Health Savings Accounts (HSAs) were signed into law in 2003 by George W. Bush. HSAs are bank or brokerage accounts that allow you to save for qualified medical expenses. Many people do not fully understand how these accounts function or how they may be beneficial, even though they have been available for nearly 15 years. I’ll describe how these plans currently operate and why we think you may want to consider using them, if you’re eligible.
You must satisfy a few rules to be eligible to open and fund an HSA:
- You must be enrolled in a high-deductible health insurance plan (HDHP).
- In 2017, the HDHP must have an annual deductible that is not less than $1,300 for self-only coverage, or $2,600 for family coverage, and the annual out-of-pocket maximum expenses (deductibles, co-payment, and other amounts, but not premiums) cannot exceed $6,550 for self-only coverage, or $13,100 for family coverage.
- Please note that we do not recommend that you select a HDHP just to become eligible to contribute to an HSA.
- You cannot have other health coverage (with a few exceptions).
- You aren’t enrolled in Medicare.
- You can’t be claimed as a dependent on someone else’s tax return.
If you aren’t eligible to fund an HSA, stay tuned for a future article on Flexible Spending Accounts (FSAs) that may apply to your situation.
How do HSAs work?
HSAs allow you to make annual tax-deductible contributions to help pay for current or future qualified medical expenses. Qualified medical expenses are those expenses that qualify for the medical and dental expenses Federal income tax deduction. This includes most medical, dental, vision, and chiropractic expenses.
Even insurance premiums count as qualified medical expenses in a few scenarios:
- If you are paying for long-term care insurance,
- If you are receiving health care continuation coverage (COBRA),
- If you have health care coverage while receiving unemployment compensation under federal or state law, or
- If you are 65 years or older and pay for Medicare and other health care coverage.
In 2017, you’re allowed to contribute $3,400 for a self-only HDHP or $6,750 for family HDHP coverage. Individuals age 55 or older are eligible to make a $1,000 catch-up contribution on top of the self-only or family limits. Employer contributions count towards the self-only and family maximums. Contributions can be made up until the tax filing deadline for the prior tax year.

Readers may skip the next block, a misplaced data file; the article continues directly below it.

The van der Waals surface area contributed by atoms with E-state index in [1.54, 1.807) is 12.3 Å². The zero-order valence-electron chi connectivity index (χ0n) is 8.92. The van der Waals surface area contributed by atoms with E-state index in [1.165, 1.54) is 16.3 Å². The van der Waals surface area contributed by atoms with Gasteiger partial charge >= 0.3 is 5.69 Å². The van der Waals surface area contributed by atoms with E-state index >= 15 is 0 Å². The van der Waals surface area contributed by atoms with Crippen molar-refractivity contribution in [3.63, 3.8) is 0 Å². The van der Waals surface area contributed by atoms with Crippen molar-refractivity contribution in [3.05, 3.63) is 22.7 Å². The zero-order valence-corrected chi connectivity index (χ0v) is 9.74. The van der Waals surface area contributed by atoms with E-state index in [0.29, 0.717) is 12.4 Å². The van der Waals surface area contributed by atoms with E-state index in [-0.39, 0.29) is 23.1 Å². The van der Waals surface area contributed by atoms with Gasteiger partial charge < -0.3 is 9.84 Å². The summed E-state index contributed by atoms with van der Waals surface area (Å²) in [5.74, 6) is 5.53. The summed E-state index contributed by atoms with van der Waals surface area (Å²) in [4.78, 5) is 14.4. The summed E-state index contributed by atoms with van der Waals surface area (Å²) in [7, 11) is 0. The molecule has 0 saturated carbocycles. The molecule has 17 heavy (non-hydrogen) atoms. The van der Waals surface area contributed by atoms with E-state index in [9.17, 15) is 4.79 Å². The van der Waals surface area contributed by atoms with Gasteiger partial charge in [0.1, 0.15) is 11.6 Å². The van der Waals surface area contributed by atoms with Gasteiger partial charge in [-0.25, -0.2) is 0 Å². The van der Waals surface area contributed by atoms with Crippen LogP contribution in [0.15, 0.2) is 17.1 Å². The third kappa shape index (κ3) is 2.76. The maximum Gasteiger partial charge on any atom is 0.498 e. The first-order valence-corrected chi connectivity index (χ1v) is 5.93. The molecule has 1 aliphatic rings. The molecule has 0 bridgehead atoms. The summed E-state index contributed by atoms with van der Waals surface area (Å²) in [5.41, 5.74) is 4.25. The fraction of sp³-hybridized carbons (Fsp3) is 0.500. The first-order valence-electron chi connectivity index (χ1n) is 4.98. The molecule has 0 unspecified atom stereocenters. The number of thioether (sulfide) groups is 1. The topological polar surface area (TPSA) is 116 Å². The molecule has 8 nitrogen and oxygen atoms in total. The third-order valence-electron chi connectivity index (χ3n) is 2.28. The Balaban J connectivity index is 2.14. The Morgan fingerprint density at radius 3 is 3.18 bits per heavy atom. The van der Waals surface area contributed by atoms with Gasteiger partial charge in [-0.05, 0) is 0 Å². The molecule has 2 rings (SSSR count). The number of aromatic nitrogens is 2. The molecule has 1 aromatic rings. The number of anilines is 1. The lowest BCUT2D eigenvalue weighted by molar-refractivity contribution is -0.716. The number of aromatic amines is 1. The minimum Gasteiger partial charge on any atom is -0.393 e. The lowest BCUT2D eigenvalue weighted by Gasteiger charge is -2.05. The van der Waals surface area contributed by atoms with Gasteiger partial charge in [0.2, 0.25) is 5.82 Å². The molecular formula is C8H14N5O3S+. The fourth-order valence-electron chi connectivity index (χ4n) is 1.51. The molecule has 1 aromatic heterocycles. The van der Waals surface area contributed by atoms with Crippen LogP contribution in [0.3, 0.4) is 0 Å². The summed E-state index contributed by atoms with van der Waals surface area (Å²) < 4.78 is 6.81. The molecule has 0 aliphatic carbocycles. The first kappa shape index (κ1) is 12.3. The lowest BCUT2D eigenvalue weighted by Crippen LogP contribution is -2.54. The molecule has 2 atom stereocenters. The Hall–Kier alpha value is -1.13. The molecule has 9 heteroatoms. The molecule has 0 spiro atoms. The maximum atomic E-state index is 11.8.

Contributions to an HSA made by you or your employer can be used immediately but do not have to be used in the year they are made. Funds stay in the account until you spend them. If you leave your employer you may keep your HSA. However, you will no longer be eligible to make contributions unless your new employer also offers an HDHP.
HSA trustees (the companies that administer these accounts) offer interest on your deposits and some even allow you to invest a portion of your account balance through a brokerage account. Funds grow tax-free and are not taxed upon withdrawal as long as they are used for qualified medical expenses. Distributions from HSAs for non-qualified expenses are taxed as ordinary income and are subject to a 20% penalty, unless you are at least 65 years old or disabled.
Importantly, money used to pay a qualified medical expense does not have to be in the HSA at the time an expense is incurred. For example, if your HSA balance is only $2,000 but you incur $5,000 in qualified medical expenses this year, you could pay the first $2,000 from the HSA account and the remainder from your savings. If you contribute to the HSA in a future year, you can immediately reimburse yourself for a prior year’s expense. In this example, the $3,000 can still be reimbursed, even if you already paid the balance from another account.
Why we like HSAs